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- The Floating Press 2009; US$ 5.95
Lady Windermere's Fan: A Play About a Good Woman is a play by Oscar Wilde, who uses his sharp wit to satirize Victorian ideals about marriage. Lady Windemere suspects her husband of infidelity and retaliates by taking a lover. Her husband's suspected lover follows her, begging her to return to Lord Windemere. The lover sacrifices her own reputation... more...
- The Floating Press 1916; US$ 4.95
Written in 1919, George Bernard Shaw's Heartbreak House is equal parts tragedy and comedy. Centering on a dinner party, held as Europe teeters on the brink of the First World War; Shaw's play is as much about the inexorable drift of the British gentry toward catastrophe as it is about the love triangle that seems to take centre stage. more...
- The Floating Press 2009; US$ 4.95
Salome is a tragic play written by Oscar Wilde, which tells the biblical story of Salome. Salome dances the Dance of the Seven Veils so well that she receives a boon from her stepfather Herod Antipas. Much to his dismay and her mother's delight she requests the head of John the Baptist on a silver platter. Though John is a favorite of Herod and... more...
- The Floating Press 2009; US$ 4.95
The Sonnets compiles 154 Sonnets written by Shakespeare on all manner of themes from love and fidelity to politics and lineage. Many of the sonnets - in particular the first 17, commonly called the procreation sonnets - were commissioned, a fact which calls a simple, romantic reading into question. more...
- The Floating Press 1900; US$ 4.95
Samuel Taylor Coleridge said of Ben Jonson's The Alchemist that it had one out of the three most perfect plots in literature. This play, with its sharp portrayal of human folly, is considered by many to be Jonson's best comedy. First performed 1610, its popularity has endured to this day. more...
- The Floating Press 2009; US$ 6.95
Oscar Wilde (1854 - 1900) is remembered best for his sharp wit, his comedic plays and for his contribution to aestheticism and decadence. In this collection of essays, however, Wilde writes predominantly on socialism, anarchy and libertarianism. He believed in these passionately and was influenced among others by William Morris and John Ruskin. more...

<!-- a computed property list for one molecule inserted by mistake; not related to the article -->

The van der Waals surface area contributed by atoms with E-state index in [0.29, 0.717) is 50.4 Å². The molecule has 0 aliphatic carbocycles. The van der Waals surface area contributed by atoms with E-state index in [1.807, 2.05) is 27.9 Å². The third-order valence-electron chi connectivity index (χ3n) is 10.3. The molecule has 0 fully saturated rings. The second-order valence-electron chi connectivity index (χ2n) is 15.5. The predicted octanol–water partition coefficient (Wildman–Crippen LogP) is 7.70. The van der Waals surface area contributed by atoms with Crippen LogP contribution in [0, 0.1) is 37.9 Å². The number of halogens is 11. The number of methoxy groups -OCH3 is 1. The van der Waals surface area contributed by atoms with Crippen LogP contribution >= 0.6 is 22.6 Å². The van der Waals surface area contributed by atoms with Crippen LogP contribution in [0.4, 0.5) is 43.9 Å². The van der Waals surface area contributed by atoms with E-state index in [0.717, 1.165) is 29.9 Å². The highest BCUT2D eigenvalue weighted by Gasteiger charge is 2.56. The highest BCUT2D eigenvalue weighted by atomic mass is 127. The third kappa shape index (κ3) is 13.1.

- The Floating Press 2009; US$ 3.99
The nonsensical poem The Hunting of the Snark (An Agony in Eight Fits) was written by Lewis Carroll in 1874 and published in 1876. Describing "with infinite humor the impossible voyage of an improbable crew to find an inconceivable creature", the work borrows in-part from Carroll's Jabberwocky in Through the Looking-Glass . more...
- The Floating Press 1906; US$ 4.99
G. K. Chesterton said of Scottish writer Robert Louis Stevenson that he "seemed to pick the right word up on the point of his pen, like a man playing spillikins." This collection of Stevenson's essays includes: On the Enjoyment of Unpleasant Places. An Apology for Idlers. Aes Triplex. Talk and Talkers. A Gossip on Romance. The Character... more...
- The Floating Press 1900; US$ 5.99
"The Duchess of Malfi" was published in 1623, but the date of writing may have been as early as 1611. It is based on a story in Painter's "Palace of Pleasure," translated from the Italian novelist, Bandello; and it is entirely possible that it has a foundation in fact. In any case, it portrays with a terrible vividness one side... more...
- The Floating Press 1907; US$ 4.99
Travels with a Donkey in the Cévennes recounts Robert Louis Stevenson's 120 mile, 12 day hike, accompanied only by his stubborn and unwieldy donkey, through the Cévennes of south-central France. A pioneering piece of outdoor literature, it is one of Stevenson's earliest works, and one of the earliest accounts of hiking and camping... more...